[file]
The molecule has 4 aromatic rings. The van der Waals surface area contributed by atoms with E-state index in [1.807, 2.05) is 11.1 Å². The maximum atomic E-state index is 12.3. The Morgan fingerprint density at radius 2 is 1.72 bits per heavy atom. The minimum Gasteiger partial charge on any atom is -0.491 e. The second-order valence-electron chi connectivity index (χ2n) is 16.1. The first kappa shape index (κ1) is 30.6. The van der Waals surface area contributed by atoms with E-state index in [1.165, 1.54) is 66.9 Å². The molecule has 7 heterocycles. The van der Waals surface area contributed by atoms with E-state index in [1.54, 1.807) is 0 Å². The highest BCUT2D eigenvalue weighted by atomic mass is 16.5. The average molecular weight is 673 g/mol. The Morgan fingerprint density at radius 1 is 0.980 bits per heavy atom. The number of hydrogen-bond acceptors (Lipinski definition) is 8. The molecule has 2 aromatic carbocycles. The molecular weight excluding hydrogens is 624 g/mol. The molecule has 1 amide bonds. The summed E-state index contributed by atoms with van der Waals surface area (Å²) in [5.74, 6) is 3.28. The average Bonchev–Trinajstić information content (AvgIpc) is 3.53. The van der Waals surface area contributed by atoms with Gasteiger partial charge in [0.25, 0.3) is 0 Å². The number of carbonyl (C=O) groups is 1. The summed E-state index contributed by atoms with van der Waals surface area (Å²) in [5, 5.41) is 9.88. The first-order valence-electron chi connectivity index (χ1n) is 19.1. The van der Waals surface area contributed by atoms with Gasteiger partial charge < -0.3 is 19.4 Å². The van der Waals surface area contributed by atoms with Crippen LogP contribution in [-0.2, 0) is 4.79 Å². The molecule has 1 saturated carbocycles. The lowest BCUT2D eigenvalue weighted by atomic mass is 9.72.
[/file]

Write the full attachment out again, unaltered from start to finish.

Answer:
The molecule has 4 aromatic rings. The van der Waals surface area contributed by atoms with E-state index in [1.807, 2.05) is 11.1 Å². The maximum atomic E-state index is 12.3. The Morgan fingerprint density at radius 2 is 1.72 bits per heavy atom. The minimum Gasteiger partial charge on any atom is -0.491 e. The second-order valence-electron chi connectivity index (χ2n) is 16.1. The first kappa shape index (κ1) is 30.6. The van der Waals surface area contributed by atoms with E-state index in [1.165, 1.54) is 66.9 Å². The molecule has 7 heterocycles. The van der Waals surface area contributed by atoms with E-state index in [1.54, 1.807) is 0 Å². The highest BCUT2D eigenvalue weighted by atomic mass is 16.5. The average molecular weight is 673 g/mol. The Morgan fingerprint density at radius 1 is 0.980 bits per heavy atom. The number of hydrogen-bond acceptors (Lipinski definition) is 8. The molecule has 2 aromatic carbocycles. The molecular weight excluding hydrogens is 624 g/mol. The molecule has 1 amide bonds. The summed E-state index contributed by atoms with van der Waals surface area (Å²) in [5.74, 6) is 3.28. The average Bonchev–Trinajstić information content (AvgIpc) is 3.53. The van der Waals surface area contributed by atoms with Gasteiger partial charge in [0.25, 0.3) is 0 Å². The number of carbonyl (C=O) groups is 1. The summed E-state index contributed by atoms with van der Waals surface area (Å²) in [5, 5.41) is 9.88. The first-order valence-electron chi connectivity index (χ1n) is 19.1. The van der Waals surface area contributed by atoms with Gasteiger partial charge < -0.3 is 19.4 Å². The van der Waals surface area contributed by atoms with Crippen LogP contribution in [-0.2, 0) is 4.79 Å². The molecule has 1 saturated carbocycles. The lowest BCUT2D eigenvalue weighted by atomic mass is 9.72.